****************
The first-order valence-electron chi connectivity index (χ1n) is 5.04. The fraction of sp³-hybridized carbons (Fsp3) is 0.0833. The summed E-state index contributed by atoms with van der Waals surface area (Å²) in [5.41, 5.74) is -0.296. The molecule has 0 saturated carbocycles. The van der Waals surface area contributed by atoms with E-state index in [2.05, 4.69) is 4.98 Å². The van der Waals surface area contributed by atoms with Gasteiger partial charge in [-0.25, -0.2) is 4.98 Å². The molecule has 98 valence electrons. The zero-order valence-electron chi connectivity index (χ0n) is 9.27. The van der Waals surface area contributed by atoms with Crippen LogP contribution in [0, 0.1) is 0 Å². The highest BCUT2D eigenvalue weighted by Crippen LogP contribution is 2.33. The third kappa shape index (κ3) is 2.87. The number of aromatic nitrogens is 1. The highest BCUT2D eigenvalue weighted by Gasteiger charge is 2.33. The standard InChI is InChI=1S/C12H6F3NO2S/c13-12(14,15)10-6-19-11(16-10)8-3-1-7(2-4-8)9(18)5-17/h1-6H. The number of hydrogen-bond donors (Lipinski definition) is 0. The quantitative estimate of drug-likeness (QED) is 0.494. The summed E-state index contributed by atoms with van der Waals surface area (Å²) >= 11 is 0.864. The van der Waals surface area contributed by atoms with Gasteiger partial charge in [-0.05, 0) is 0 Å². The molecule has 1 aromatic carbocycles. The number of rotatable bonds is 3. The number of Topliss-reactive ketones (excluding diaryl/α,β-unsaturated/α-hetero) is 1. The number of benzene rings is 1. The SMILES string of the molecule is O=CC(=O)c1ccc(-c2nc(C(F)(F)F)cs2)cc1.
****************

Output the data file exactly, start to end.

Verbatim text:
The first-order valence-electron chi connectivity index (χ1n) is 5.04. The fraction of sp³-hybridized carbons (Fsp3) is 0.0833. The summed E-state index contributed by atoms with van der Waals surface area (Å²) in [5.41, 5.74) is -0.296. The molecule has 0 saturated carbocycles. The van der Waals surface area contributed by atoms with E-state index in [2.05, 4.69) is 4.98 Å². The van der Waals surface area contributed by atoms with Gasteiger partial charge in [-0.25, -0.2) is 4.98 Å². The molecule has 98 valence electrons. The zero-order valence-electron chi connectivity index (χ0n) is 9.27. The van der Waals surface area contributed by atoms with Crippen LogP contribution in [0, 0.1) is 0 Å². The highest BCUT2D eigenvalue weighted by Crippen LogP contribution is 2.33. The third kappa shape index (κ3) is 2.87. The number of aromatic nitrogens is 1. The highest BCUT2D eigenvalue weighted by Gasteiger charge is 2.33. The standard InChI is InChI=1S/C12H6F3NO2S/c13-12(14,15)10-6-19-11(16-10)8-3-1-7(2-4-8)9(18)5-17/h1-6H. The number of hydrogen-bond donors (Lipinski definition) is 0. The quantitative estimate of drug-likeness (QED) is 0.494. The summed E-state index contributed by atoms with van der Waals surface area (Å²) >= 11 is 0.864. The van der Waals surface area contributed by atoms with Gasteiger partial charge in [-0.05, 0) is 0 Å². The molecule has 1 aromatic carbocycles. The number of rotatable bonds is 3. The number of Topliss-reactive ketones (excluding diaryl/α,β-unsaturated/α-hetero) is 1. The number of benzene rings is 1. The SMILES string of the molecule is O=CC(=O)c1ccc(-c2nc(C(F)(F)F)cs2)cc1.